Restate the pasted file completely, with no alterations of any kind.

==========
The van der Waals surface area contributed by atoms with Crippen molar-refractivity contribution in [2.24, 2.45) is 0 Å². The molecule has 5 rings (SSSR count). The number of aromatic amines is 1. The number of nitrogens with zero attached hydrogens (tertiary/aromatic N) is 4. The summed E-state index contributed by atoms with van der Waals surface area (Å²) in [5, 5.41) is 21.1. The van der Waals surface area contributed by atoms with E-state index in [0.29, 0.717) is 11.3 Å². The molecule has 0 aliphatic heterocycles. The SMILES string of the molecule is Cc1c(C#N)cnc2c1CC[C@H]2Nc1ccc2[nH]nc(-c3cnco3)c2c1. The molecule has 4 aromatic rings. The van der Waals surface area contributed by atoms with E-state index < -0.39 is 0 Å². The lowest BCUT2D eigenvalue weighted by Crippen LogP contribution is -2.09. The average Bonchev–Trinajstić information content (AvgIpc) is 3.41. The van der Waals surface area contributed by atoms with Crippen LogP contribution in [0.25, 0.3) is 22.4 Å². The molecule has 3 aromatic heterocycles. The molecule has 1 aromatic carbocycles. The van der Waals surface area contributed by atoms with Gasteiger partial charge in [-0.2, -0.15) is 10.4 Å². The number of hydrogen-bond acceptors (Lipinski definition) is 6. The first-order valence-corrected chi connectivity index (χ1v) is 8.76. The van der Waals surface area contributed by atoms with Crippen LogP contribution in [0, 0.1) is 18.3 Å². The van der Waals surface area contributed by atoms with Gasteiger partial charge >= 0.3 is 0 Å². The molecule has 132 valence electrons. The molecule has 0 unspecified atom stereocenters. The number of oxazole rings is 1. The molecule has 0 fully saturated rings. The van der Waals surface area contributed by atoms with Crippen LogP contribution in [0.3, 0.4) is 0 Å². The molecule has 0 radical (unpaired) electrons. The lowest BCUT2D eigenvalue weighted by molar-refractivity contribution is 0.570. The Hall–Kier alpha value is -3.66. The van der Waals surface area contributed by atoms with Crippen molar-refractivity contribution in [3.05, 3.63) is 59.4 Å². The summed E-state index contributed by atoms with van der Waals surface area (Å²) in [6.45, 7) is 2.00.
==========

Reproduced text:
The van der Waals surface area contributed by atoms with Crippen molar-refractivity contribution in [2.24, 2.45) is 0 Å². The molecule has 5 rings (SSSR count). The number of aromatic amines is 1. The number of nitrogens with zero attached hydrogens (tertiary/aromatic N) is 4. The summed E-state index contributed by atoms with van der Waals surface area (Å²) in [5, 5.41) is 21.1. The van der Waals surface area contributed by atoms with E-state index in [0.29, 0.717) is 11.3 Å². The molecule has 0 aliphatic heterocycles. The SMILES string of the molecule is Cc1c(C#N)cnc2c1CC[C@H]2Nc1ccc2[nH]nc(-c3cnco3)c2c1. The molecule has 4 aromatic rings. The van der Waals surface area contributed by atoms with E-state index < -0.39 is 0 Å². The lowest BCUT2D eigenvalue weighted by Crippen LogP contribution is -2.09. The average Bonchev–Trinajstić information content (AvgIpc) is 3.41. The van der Waals surface area contributed by atoms with Crippen LogP contribution in [0.25, 0.3) is 22.4 Å². The molecule has 3 aromatic heterocycles. The molecule has 1 aromatic carbocycles. The van der Waals surface area contributed by atoms with Gasteiger partial charge in [-0.2, -0.15) is 10.4 Å². The number of hydrogen-bond acceptors (Lipinski definition) is 6. The first-order valence-corrected chi connectivity index (χ1v) is 8.76. The van der Waals surface area contributed by atoms with Crippen LogP contribution in [0, 0.1) is 18.3 Å². The van der Waals surface area contributed by atoms with Gasteiger partial charge >= 0.3 is 0 Å². The molecule has 132 valence electrons. The molecule has 0 unspecified atom stereocenters. The number of oxazole rings is 1. The molecule has 0 fully saturated rings. The van der Waals surface area contributed by atoms with Crippen LogP contribution in [0.3, 0.4) is 0 Å². The molecule has 0 radical (unpaired) electrons. The lowest BCUT2D eigenvalue weighted by molar-refractivity contribution is 0.570. The Hall–Kier alpha value is -3.66. The van der Waals surface area contributed by atoms with Crippen molar-refractivity contribution in [3.05, 3.63) is 59.4 Å². The summed E-state index contributed by atoms with van der Waals surface area (Å²) in [6.45, 7) is 2.00.